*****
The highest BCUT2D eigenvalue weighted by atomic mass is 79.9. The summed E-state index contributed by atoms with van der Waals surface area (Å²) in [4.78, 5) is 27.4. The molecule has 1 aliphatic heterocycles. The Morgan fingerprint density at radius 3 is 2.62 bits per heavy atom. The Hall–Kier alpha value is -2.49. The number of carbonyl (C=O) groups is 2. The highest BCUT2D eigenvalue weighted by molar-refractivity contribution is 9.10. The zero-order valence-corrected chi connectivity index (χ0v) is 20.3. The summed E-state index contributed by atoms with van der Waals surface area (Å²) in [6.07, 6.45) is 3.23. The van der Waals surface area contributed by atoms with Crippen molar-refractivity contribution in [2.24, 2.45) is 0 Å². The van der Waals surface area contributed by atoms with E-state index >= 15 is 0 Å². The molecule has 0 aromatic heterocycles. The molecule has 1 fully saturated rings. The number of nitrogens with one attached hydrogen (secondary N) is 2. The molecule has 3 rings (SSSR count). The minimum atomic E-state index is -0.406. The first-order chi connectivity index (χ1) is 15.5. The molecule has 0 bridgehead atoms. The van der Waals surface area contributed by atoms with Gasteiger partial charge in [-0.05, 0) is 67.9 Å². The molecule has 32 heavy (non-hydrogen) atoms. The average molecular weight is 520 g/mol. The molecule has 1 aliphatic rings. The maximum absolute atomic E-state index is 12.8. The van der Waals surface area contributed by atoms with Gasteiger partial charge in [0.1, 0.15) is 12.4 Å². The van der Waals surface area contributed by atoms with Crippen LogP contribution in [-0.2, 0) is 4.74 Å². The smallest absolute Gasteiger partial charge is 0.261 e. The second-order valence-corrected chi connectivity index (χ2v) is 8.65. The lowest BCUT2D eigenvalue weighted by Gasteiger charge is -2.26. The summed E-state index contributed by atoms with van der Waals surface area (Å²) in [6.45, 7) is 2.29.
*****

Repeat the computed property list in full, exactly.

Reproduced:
The highest BCUT2D eigenvalue weighted by atomic mass is 79.9. The summed E-state index contributed by atoms with van der Waals surface area (Å²) in [4.78, 5) is 27.4. The molecule has 1 aliphatic heterocycles. The Morgan fingerprint density at radius 3 is 2.62 bits per heavy atom. The Hall–Kier alpha value is -2.49. The number of carbonyl (C=O) groups is 2. The highest BCUT2D eigenvalue weighted by molar-refractivity contribution is 9.10. The zero-order valence-corrected chi connectivity index (χ0v) is 20.3. The summed E-state index contributed by atoms with van der Waals surface area (Å²) in [6.07, 6.45) is 3.23. The van der Waals surface area contributed by atoms with Crippen molar-refractivity contribution in [2.24, 2.45) is 0 Å². The van der Waals surface area contributed by atoms with E-state index >= 15 is 0 Å². The molecule has 0 aromatic heterocycles. The molecule has 1 fully saturated rings. The number of nitrogens with one attached hydrogen (secondary N) is 2. The molecule has 3 rings (SSSR count). The minimum atomic E-state index is -0.406. The first-order chi connectivity index (χ1) is 15.5. The molecule has 0 bridgehead atoms. The van der Waals surface area contributed by atoms with Gasteiger partial charge in [-0.05, 0) is 67.9 Å². The molecule has 32 heavy (non-hydrogen) atoms. The average molecular weight is 520 g/mol. The molecule has 1 aliphatic rings. The maximum absolute atomic E-state index is 12.8. The van der Waals surface area contributed by atoms with Gasteiger partial charge in [0.1, 0.15) is 12.4 Å². The van der Waals surface area contributed by atoms with Crippen LogP contribution in [-0.2, 0) is 4.74 Å². The smallest absolute Gasteiger partial charge is 0.261 e. The second-order valence-corrected chi connectivity index (χ2v) is 8.65. The lowest BCUT2D eigenvalue weighted by Gasteiger charge is -2.26. The summed E-state index contributed by atoms with van der Waals surface area (Å²) in [6.45, 7) is 2.29.